<br /> Lee Letter: n293

Washington and Lee University

Sender: Richard Henry Lee
Recipient: Thomas Ludwell Lee

My Dear Brother,1

This is Post morning and I am obliged on a Committee of
conference2 with the Generals Washington,
Gates, & Mifflin by 9 on the operations of this Campaign, so that I
cannot possibly write to many of my friends and particularly Colo
Mason. Pray make my compliments to him, let him have the news sent, and
apologize for me. Colo Nelson is not arrived, but I suppose he will by
this day sennight, about which time I shall sett out for Virginia, and
after resting at home a day or two, will attend the Convention at
Williamsburg.3 The sensible and spirited
resolve of my Countrymen on the 15th has gladdened the heart of every
friend to human nature in this place, and it will have a wonderful good
effect on the misguided Councils of these Proprietary
Colonies.4 What a scene of determined rapine
and roguery do the German treaties present to us, and Ld Dartmouths
answer to the Duke of Graftons motion, 16th March, has shut the mouths
of all Gapers after Commissioners.5 The
transport Prize taken to the Eastward is extremely apropos. The vessel
and Cargo are valued at £50,000. We are not without hopes of
getting some more of the same flock, if fortune should have separated
them from the Shepherd, they will most probably fall. This is the
Campaign that we shall be most tried in probably, and we should
endeavour as far as human care can go to be more invulnerable than
Achilles, not exposing even the heel, where the stake is so immense. We
have not lately heard from Canada, but we hope for better news soon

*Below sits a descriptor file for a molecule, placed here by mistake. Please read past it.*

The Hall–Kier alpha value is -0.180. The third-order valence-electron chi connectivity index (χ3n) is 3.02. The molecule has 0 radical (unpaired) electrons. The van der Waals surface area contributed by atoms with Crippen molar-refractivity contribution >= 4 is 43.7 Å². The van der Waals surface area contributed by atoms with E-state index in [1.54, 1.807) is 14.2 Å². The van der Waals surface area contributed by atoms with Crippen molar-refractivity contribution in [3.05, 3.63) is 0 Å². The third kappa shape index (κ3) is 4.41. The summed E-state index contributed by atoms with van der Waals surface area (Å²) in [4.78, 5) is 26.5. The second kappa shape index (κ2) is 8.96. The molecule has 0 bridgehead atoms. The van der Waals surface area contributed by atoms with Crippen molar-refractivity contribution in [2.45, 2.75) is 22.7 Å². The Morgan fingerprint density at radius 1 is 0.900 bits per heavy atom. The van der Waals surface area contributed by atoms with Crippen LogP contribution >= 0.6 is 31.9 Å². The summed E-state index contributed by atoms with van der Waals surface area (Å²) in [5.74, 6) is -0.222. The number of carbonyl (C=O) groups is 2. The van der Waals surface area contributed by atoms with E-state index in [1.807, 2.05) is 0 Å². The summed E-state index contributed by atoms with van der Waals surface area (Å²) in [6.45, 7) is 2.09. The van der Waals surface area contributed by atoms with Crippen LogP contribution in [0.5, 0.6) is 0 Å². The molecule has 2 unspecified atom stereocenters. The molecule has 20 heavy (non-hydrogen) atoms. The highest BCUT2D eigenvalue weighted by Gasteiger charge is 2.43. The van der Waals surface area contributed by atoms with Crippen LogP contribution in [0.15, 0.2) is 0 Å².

than our last. A potent push will assuredly be made there this Summer
by our enemies, and if we can prevent them from communicating with the
Upper Country, and thereby debauching the Indians, we shall answer
every good purpose there. The Roebuck is gone from here crippled, but
the Liverpoole remains thinly manned and in want of provisions. It is
to be hoped that the death of the King of Portugal will produce
something in Europe favorable to us. Let no consideration interrupt
your attention to the making of Common Salt, Salt Petre & Arms; and
every kind of encouragement should be given to all sorts of useful
manufacture.

Farewell my dear brother,
Richard Henry Lee.

[P.S.] Our brothers in London were well, the 13. Febry. last. I write Gen.
Lee by this post-do see that the letter is forwarded from
Williamsburg.6 R. H. Lee.

Thomas Lud Lee, Esqurie, at Williambsburg, in Virginia.

Notes:

Printed in New York Historical Society Collections, The Lee Papers, 2:47 – 48.

Printed also in James Curtis Ballagh, The Letters of Richard Henry Lee, Volume 1, 1762 – 1778, pp. 196 – 97.

1 Thomas Ludwell Lee (ca. 1730 – 77), who represented Stafford County at the
Virginia Convention then convened at Williamsburg, had been appointed
on May 15 to the committee charged with drafting a declaration of
rights and a plan of government for Virginia. Appleton’s Cyclopaedia
of American Biography; and Am. Archives, 4th ser. 6:1524.

2 The May 29 report of the Committee of Conference, in Lee’s hand, is in PCC,
item 19, 6:185 – 87; and JCC, 4:399 – 401. For further information on the
work of this committee, see JCC, 4:406 – 14.

3 Although Thomas Nelson was not mentioned in the journals until June 12, he
listed expenses for “Attendance from 9th June 76 till Aug. 11th, 62
days” in his later account with Virginia. Emmet Collection, NN. Lee
left Philadelphia on June 13. See Lee to Washington, June 13, 1776.

4 Lee had been at work for some time in the struggle to change “the misguided
Councils of these Proprietary Colonies.” The following undated note
in the hand of Benjamin Rush among the Lee Family Papers, ViU,